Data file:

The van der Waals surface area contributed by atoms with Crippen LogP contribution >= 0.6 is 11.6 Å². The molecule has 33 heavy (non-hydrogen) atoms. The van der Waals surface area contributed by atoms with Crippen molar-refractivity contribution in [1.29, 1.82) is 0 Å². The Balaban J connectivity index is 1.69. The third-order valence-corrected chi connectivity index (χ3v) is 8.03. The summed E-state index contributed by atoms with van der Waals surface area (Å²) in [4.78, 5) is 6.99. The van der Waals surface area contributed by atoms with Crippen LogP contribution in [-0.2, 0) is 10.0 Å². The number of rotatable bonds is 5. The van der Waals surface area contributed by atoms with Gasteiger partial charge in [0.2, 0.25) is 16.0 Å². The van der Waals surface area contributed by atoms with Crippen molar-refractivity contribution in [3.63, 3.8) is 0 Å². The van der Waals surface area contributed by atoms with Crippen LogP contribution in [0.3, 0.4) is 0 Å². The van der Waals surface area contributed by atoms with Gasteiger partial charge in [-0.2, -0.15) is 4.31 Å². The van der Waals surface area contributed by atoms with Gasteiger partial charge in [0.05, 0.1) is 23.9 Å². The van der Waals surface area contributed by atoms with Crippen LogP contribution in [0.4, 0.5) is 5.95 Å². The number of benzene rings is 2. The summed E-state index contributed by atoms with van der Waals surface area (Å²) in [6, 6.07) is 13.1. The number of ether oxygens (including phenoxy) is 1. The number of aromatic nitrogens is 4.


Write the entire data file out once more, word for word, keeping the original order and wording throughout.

The van der Waals surface area contributed by atoms with Crippen LogP contribution >= 0.6 is 11.6 Å². The molecule has 33 heavy (non-hydrogen) atoms. The van der Waals surface area contributed by atoms with Crippen molar-refractivity contribution in [1.29, 1.82) is 0 Å². The Balaban J connectivity index is 1.69. The third-order valence-corrected chi connectivity index (χ3v) is 8.03. The summed E-state index contributed by atoms with van der Waals surface area (Å²) in [4.78, 5) is 6.99. The van der Waals surface area contributed by atoms with Crippen LogP contribution in [-0.2, 0) is 10.0 Å². The number of rotatable bonds is 5. The van der Waals surface area contributed by atoms with Gasteiger partial charge in [0.2, 0.25) is 16.0 Å². The van der Waals surface area contributed by atoms with Crippen molar-refractivity contribution in [3.63, 3.8) is 0 Å². The van der Waals surface area contributed by atoms with Crippen LogP contribution in [0.3, 0.4) is 0 Å². The van der Waals surface area contributed by atoms with Gasteiger partial charge in [-0.2, -0.15) is 4.31 Å². The van der Waals surface area contributed by atoms with Gasteiger partial charge in [0.05, 0.1) is 23.9 Å². The van der Waals surface area contributed by atoms with Crippen LogP contribution in [0.4, 0.5) is 5.95 Å². The number of benzene rings is 2. The summed E-state index contributed by atoms with van der Waals surface area (Å²) in [6, 6.07) is 13.1. The number of ether oxygens (including phenoxy) is 1. The number of aromatic nitrogens is 4.